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The history of the NHS is deeply embedded within personal histories of birth. It is often a central figure in bringing both ourselves, and our children, safely into the world. While most births occur close to their due date, there are times when NHS neonatal services are essential in ensuring premature newborns not only survive but begin to thrive in the first days, weeks or months of their lives. During the lifetime of the NHS, the ability of medical services to provide care to babies of increasingly low birth weight has helped reduce the infant mortality rate to very low levels. The utilisation of a variety of medical technologies to assist the preterm baby in growing outside the womb, alongside the establishment of dedicated special care units, has marked the survival of premature babies as an NHS success story.
At the beginning of the twentieth century infant mortality remained high and the likelihood of a preterm baby surviving infancy was very low. While mortality rates for full-term babies underwent a fairly rapid reduction during the first half of the twentieth century, the fate of premature babies remained uncertain. As the 1946 Maternity Survey revealed no baby under 2lbs 3oz survived and at this was still the case at the launch of the National Health Service. While incubators had been used since the early decades of the twentieth century for creating a controlled environment in which premature babies could be monitored to increase their chances of survival, those preterm babies that did survive often experienced brain damage and both intellectual and physical disabilities.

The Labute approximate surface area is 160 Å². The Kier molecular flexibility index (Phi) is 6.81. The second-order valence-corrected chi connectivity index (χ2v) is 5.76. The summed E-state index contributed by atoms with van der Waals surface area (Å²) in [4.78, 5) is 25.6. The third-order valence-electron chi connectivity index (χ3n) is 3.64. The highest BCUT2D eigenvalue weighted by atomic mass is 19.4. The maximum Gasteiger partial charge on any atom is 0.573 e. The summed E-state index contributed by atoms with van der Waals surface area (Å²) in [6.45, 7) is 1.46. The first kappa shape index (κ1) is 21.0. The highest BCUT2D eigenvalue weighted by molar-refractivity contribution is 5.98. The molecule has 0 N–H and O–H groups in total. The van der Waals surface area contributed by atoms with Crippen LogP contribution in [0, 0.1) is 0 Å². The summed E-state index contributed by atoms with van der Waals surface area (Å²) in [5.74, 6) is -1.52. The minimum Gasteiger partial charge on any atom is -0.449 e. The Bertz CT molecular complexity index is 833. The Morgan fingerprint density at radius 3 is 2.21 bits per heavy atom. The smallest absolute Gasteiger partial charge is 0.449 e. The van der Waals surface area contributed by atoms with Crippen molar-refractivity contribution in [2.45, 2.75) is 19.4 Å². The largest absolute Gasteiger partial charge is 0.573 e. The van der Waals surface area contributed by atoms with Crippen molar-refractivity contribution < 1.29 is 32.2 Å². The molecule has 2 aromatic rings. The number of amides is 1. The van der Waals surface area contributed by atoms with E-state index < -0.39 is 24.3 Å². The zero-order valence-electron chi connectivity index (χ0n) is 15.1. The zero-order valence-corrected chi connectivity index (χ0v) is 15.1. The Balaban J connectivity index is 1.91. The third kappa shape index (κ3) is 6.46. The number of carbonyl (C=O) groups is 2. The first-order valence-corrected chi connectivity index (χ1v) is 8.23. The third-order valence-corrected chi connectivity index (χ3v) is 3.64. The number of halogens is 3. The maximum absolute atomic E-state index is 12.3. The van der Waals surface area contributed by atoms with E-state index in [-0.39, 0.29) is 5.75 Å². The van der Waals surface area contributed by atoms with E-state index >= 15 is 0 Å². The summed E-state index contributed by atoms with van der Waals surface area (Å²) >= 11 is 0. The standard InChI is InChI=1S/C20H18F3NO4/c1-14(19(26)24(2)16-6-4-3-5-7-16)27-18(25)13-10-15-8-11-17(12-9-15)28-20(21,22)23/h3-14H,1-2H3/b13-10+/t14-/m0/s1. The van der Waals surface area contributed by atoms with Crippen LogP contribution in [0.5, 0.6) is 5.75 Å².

The launch of the National Health Service coincided with an increased commitment to providing systematic neonatal care. In particular, the decades after the Second World War witnessed a marked increase in the types of antenatal and neonatal medical technologies available to the midwife and obstetrician for the safe delivery and care of the premature baby. After the War special baby care units were established, with early units at Bristol, Manchester and Birmingham. However, it was not until after the establishment of the NHS that the availability of these units expanded, growing in number throughout the 1950s and 1960s. Most early units in the 1950s relied almost solely on the incubator alongside careful infant monitoring by nursing staff. It was primarily used as a way to administer large amounts of oxygen to premature babies to encourage lung development as well as keeping them warm and clean. This reliance on large quantities of oxygen ceased by the end of the 1950s when it was discovered that oxygen therapy could cause retinopathy of prematurity, which can lead to blindness. Instead babies are now provided with a small top-up of oxygen only if needed and when the baby does not need pressure to keep the lungs open.